This article only describes the Debugger Mode of the HyperDbg in the VMware workstation and cannot be applied to the VMware player.
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In order to run HyperDbg on a VMware Workstation machine, first, turn off your guest machine then, you need to enable Nested Virtualization. Open your virtual machine and click on Edit virtual machine settings.
VMware Player doesn't have nested virtualization, so it cannot be used for HyperDbg debugging.
After that, click on Virtualize Intel VT-x/EPT or AMD-V/RVI and Virtualize IOMMU (IO memory management unit).
Next, click on Add... then choose Serial Port and click on Finish.
Now, click on Use named pipe: and add a name for your named pipe.
Your name should start with
\\.\pipe\ . For example, choose
Make sure to enable Yield CPU on poll.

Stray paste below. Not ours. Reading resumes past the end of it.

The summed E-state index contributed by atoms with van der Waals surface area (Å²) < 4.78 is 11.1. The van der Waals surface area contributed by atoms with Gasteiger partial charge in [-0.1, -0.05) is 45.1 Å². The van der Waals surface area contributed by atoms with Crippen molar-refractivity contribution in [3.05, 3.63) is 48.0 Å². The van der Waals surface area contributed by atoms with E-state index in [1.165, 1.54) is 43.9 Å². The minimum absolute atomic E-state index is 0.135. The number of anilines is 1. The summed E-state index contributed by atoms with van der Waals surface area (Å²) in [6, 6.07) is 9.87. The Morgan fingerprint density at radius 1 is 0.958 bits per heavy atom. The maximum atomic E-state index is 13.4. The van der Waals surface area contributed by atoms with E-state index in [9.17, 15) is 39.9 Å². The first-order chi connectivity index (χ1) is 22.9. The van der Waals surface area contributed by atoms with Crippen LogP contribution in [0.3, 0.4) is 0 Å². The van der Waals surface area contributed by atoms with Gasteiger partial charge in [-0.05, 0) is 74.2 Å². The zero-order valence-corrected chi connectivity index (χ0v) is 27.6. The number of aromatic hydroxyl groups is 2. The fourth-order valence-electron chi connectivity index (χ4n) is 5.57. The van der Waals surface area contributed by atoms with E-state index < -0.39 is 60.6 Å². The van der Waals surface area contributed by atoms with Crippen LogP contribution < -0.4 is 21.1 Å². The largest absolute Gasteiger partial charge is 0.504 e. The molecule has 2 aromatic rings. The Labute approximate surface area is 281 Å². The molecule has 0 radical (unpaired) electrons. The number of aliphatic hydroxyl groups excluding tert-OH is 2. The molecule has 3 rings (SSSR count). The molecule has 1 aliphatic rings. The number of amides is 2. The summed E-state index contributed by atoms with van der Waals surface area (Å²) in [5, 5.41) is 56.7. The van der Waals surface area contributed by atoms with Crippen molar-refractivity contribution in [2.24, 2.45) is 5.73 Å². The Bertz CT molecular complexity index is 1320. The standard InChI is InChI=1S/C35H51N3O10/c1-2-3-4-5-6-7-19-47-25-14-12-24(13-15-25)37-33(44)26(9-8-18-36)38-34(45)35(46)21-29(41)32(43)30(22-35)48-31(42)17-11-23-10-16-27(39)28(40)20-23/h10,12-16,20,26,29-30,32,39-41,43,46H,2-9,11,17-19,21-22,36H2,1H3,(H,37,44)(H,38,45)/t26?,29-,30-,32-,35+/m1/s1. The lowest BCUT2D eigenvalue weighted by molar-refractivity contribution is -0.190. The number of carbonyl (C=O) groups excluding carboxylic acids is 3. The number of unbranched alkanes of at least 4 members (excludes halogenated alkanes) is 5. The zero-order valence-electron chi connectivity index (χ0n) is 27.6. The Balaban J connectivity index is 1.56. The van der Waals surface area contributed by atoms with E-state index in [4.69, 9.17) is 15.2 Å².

Now it's time to create a kernel debug connection. First of all, run the following command on the host (debugger). You should change the named pipe address to whatever name you chose on the previous part.
HyperDbg> .debug remote namedpipe \\.\pipe\HyperDbgPipe
After you tell the debugger to listen on a COM port or a named pipe, now you can run the following command in the debuggee (guest).
HyperDbg> .debug prepare serial 115200 com2
Most of the times, if the serial port is the only serial device that you add to the virtual machine, then the name of the connected port is
com2. However, you can see the exact name of the COM port on the guest's device manager.
After running the above command in guest, now you should see that the debuggee is connected to the debugger.
You can press CTRL+C to pause the debuggee and step through the kernel codes using the 'p' command and the 't' command, and if you want to continue the normal execution of the debuggee, you can use the 'g' command.
If you are using an unsigned version of HyperDbg driver, you should turn off the Driver Signature Enforcement.
For disabling Driver Signature Enforcement, you can visit here.